Few would disagree with the statement above in the light of all the efforts made by the International Criminal Justice Organisations today. War crimes are now punishable and international law prevents any heartless dictator or fundamentalist group from depriving innocent people of their honour, life and money.
This question requires the discussion of the role of the victims in International Criminal Trials and the discussion of any possible shortcomings in the system in this regard and their possible solutions. Particular attention is paid to the role of child victims in this regard and the possible reforms in the better redressal of their grievances and sufferings. To assess the role of victims it is necessary to define the concept of who a victim actually is. The term is used in many contexts, but it cannot be used in the subjective, abusive way it is often used. For example many terrorists may regard themselves as victims, which is not acceptable within the principles of International Law.
For a simple definition we may look towards a dictionary definition of this concept. According to the Oxford Advanced Learner's dictionary a victim is a "person who has been attacked, injured or killed as the result of a crime, a disease, an accident.'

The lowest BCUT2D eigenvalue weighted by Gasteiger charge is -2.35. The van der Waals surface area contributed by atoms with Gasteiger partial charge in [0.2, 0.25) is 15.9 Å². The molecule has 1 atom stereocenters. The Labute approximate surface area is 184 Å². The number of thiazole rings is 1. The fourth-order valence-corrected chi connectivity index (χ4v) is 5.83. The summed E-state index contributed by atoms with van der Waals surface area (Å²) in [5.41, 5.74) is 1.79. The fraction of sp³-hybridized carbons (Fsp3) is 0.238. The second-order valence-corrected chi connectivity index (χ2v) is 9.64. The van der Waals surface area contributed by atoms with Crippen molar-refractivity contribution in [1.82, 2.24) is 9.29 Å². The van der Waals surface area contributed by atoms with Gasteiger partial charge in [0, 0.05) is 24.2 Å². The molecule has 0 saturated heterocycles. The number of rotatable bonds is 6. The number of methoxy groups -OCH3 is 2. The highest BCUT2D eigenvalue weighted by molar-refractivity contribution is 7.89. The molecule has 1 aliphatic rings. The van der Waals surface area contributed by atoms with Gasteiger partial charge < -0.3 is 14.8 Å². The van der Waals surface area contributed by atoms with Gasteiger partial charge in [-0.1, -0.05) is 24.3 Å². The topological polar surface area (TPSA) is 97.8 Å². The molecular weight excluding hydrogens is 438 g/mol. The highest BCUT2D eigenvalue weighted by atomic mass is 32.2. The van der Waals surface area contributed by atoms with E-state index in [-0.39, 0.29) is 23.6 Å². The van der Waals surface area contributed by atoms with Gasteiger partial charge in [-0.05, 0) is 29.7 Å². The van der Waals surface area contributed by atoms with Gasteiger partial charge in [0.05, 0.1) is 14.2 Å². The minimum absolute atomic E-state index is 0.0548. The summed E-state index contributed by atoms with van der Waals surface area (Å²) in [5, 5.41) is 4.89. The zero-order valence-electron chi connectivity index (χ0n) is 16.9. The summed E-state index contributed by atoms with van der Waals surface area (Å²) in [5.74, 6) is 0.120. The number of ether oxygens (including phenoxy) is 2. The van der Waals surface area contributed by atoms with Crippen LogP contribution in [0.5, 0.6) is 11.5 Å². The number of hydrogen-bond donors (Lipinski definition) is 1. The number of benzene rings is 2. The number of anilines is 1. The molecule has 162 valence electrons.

"an individual, or groups or bodies such as an organisation or social grouping of people, who is harmed or damaged by someone else and whose harm is acknowledged, and who shares the experience and looks for, and receives, help and redress from an agency"(Viano 2000:10).
Another definition of "victim" is contained in Article 1 of the UN Declaration of Basic Principles of Justice for Victims of Crime and Abuse of Power, as,
"persons who, individually or collectively, have suffered harm, including physical or mental injury, emotional suffering, economic loss or substantial impairment of their fundamental rights, through acts or omissions that are in violation of criminal laws
operative within Member States, including those laws proscribing criminal abuse of power"
It can be argued that such definitions should also include the dependants of the direct victims as victims themselves. Thus another definition given by the UN Basic Principles and Guidelines on the Right to a Remedy and Reparation for Victims of Gross Violations of International Human Rights Law and Serious Violations of International Humanitarian Law can be said to be adequate in this regard when it classifies victims as ,
"Persons who individually or collectively suffered harm, including physical or mental injury, emotional suffering, economic loss or substantial impairment of their fundamental rights, through acts or omissions that constitute gross violations of international human rights law, or serious violations of international humanitarian law. Where appropriate, and in accordance with domestic law, the term "victim" also includes the immediate family or dependants of the